Digestion, Immunity

Candida, SIBO, and Leaky Gut: How our gut health intersects with our physical & mental health

Our intestinal microbiome, which is a living collection of bacteria and fungi, is intricately connected with all the other systems in our body. Gut flora is especially critical in the functioning of our digestion, immune system, and mental health. Even before we are born our microbiome starts forming, and research continues to demonstrate how our microbiome at birth impacts us well into adulthood. However, we have the power to influence our microbiome at any point in our lives.

Wholism and the Microbiome

Wholism is the idea that everything is interconnected, and to find a cure we need to look at the issue from a holistic perspective. Naturopathic Medicine explores the ways in which our health is impacted by internal and external environments. We consider how our microflora is affecting the functioning of the rest of our body. To stay healthy we need to be in  harmony with nature on a daily basis, including the trillions of bacteria and yeast circulating in our gut. It’s not hard to imagine how “approximately 100 trillion microbes from over 1000 species and more than 7000 strains” residing in the gut have an important role to play in our health.

Those microbes directly affect every aspect of our health and wellbeing. As we will discuss below, if we don’t have enough beneficial bacteria to support us, our immune system, digestion, and mental state become compromised. An imbalanced gut can lead to allergies, autoimmune disorders, and mental disorders like anxiety and depression.

All disease begins in the gut


How does our Gut affect our health?

Impacts our Immunity

The gut and the immune system work together to protect us from foreign invaders like harmful bacteria and viruses. They work hand in hand as healthy microbes promote a functioning immune response and the immune system promotes the growth of healthy bacteria. The bacteria in our gut plays a critical role in balancing immunity.

According to this study, 70-80% of our immune system is in the gut. Healthy microbes promote antibody and T-cell production, critical in activating our immune response. A change in our microbiome can lead to a weakened immune response and inflammation. 

The microbiome also promotes the functioning of our T-helper cells, which are anti-inflammatory and help regulate our immune system, according to this study.

Gut-brain connection

The saying “go with your gut feeling” doesn’t come from nowhere. The gut is often called the “second brain” because of the strong connection between the gut and our mental state. This “second brain” is composed of the ENS (enteric nervous system), which is composed of 100 million nerve cells lining the gastrointestinal tract. The ENS controls digestion and releases signals between our gut and brain. 

Research has also shown the intertwined relationship between the gut and our emotions. Studies reveal that 80-95% serotonin (the “happy chemical”) is produced in the gut. Norepinephrine, which aids in producing GABA (the “calm” neurotransmitter) is produced in the gut as well. Normal production of these chemicals depends on short chain fatty acid production by healthy microbiota.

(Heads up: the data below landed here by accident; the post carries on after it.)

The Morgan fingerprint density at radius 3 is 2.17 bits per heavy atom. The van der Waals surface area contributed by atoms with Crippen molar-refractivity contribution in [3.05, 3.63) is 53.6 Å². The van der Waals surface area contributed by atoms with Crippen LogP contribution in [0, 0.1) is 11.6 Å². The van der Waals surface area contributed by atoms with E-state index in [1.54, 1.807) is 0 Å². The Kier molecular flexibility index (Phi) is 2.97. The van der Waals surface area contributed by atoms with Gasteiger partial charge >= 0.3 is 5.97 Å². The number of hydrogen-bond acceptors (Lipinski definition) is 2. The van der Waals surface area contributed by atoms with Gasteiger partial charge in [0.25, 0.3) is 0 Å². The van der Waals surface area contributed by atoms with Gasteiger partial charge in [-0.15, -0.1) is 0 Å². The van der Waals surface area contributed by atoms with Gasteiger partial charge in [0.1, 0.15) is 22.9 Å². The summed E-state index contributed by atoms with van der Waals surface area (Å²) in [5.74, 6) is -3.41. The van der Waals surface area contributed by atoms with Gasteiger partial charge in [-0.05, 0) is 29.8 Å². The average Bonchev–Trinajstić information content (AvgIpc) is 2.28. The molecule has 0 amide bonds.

Perhaps even more impactful on mental health is neuroinflammation, much of which is triggered imbalances in our gut flora. The blood-brain barrier is compromised by dysbiosis, or  dysfunctional flora, as well. In turn, this excess permeability in the BBB allows the inflammatory messengers access to neurons and glial cells. Probiotic supplementation reverses this microglial activation and can have a positive effect on most neurodegenerative and mood disorders.

How do you know if you have an imbalance in your gut?

Since the gut is so intertwined with both our immune system and our brain, there are many signs our gut is out of balance. 

Here are some common symptoms of a microbial imbalance:

  • Digestive issues
  • Tiredness/ fatigue
  • Headaches
  • Sugar cravings
  • Recurring UTIs in women
  • Brain fog
  • Anxiety & Depression
  • Sleep disturbances
  • Allergies

Three common problems that occur in the gut are candida overgrowth, SIBO, and leaky gut.

  1. Candida, or yeast overgrowth, often occurs after antibiotic treatment, during chemotherapy, in pregnancy, or in individuals who have diabetes or are immunocompromised. From a naturopathic perspective, the first step to treating candida overgrowth is to identify and address the underlying cause of the imbalance. Killing off the excess yeast can be done through a combination of diet changes, nutritional supplements,  herbs, and homeopathics which target candida. After that, probiotics and prebiotics are important to replete your gut with good bacteria and yeasts.
  2. SIBO (Small Intestinal Bacterial Overgrowth) occurs when bacteria populate  the Small Intestine before reaching the large intestine and colon. Hypochlorhydria, or low stomach acid, is often at the root of SIBO, but slowed intestinal motility and a weakened immune system can also contribute. Common symptoms of SIBO include bloating, gas, abdominal pain, diarrhea, constipation, and skin rashes. SIBO is quite common, and 80% of patients with IBS actually have SIBO. When the bacteria builds up in the small intestine, it interferes with digestion and vitamin absorption, can create toxic by-products, and cause leaky gut. This article will dive more into what to look for in a probiotic if you suspect you have SIBO.